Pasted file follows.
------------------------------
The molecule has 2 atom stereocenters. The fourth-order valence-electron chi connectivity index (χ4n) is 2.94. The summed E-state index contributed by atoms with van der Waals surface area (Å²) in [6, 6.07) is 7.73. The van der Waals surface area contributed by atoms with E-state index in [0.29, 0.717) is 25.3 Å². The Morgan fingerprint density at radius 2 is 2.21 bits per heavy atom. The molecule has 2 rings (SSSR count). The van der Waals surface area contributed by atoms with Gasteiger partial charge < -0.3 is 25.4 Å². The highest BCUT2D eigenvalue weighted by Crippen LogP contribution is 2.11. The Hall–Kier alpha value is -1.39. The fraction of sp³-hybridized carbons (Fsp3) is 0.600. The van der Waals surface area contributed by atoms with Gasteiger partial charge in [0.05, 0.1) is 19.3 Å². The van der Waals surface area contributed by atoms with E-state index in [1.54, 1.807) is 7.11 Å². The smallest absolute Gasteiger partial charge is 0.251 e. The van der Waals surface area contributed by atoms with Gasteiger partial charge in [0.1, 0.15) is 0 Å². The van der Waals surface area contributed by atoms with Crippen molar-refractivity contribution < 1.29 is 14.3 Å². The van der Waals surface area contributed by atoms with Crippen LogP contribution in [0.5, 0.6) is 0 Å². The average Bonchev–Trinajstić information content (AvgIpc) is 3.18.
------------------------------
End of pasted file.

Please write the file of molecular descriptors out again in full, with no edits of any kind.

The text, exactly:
The molecule has 2 atom stereocenters. The fourth-order valence-electron chi connectivity index (χ4n) is 2.94. The summed E-state index contributed by atoms with van der Waals surface area (Å²) in [6, 6.07) is 7.73. The van der Waals surface area contributed by atoms with E-state index in [0.29, 0.717) is 25.3 Å². The Morgan fingerprint density at radius 2 is 2.21 bits per heavy atom. The molecule has 2 rings (SSSR count). The van der Waals surface area contributed by atoms with Gasteiger partial charge < -0.3 is 25.4 Å². The highest BCUT2D eigenvalue weighted by Crippen LogP contribution is 2.11. The Hall–Kier alpha value is -1.39. The fraction of sp³-hybridized carbons (Fsp3) is 0.600. The van der Waals surface area contributed by atoms with Gasteiger partial charge in [0.05, 0.1) is 19.3 Å². The van der Waals surface area contributed by atoms with E-state index in [1.54, 1.807) is 7.11 Å². The smallest absolute Gasteiger partial charge is 0.251 e. The van der Waals surface area contributed by atoms with Gasteiger partial charge in [0.1, 0.15) is 0 Å². The van der Waals surface area contributed by atoms with Crippen molar-refractivity contribution < 1.29 is 14.3 Å². The van der Waals surface area contributed by atoms with Crippen LogP contribution in [0.5, 0.6) is 0 Å². The average Bonchev–Trinajstić information content (AvgIpc) is 3.18.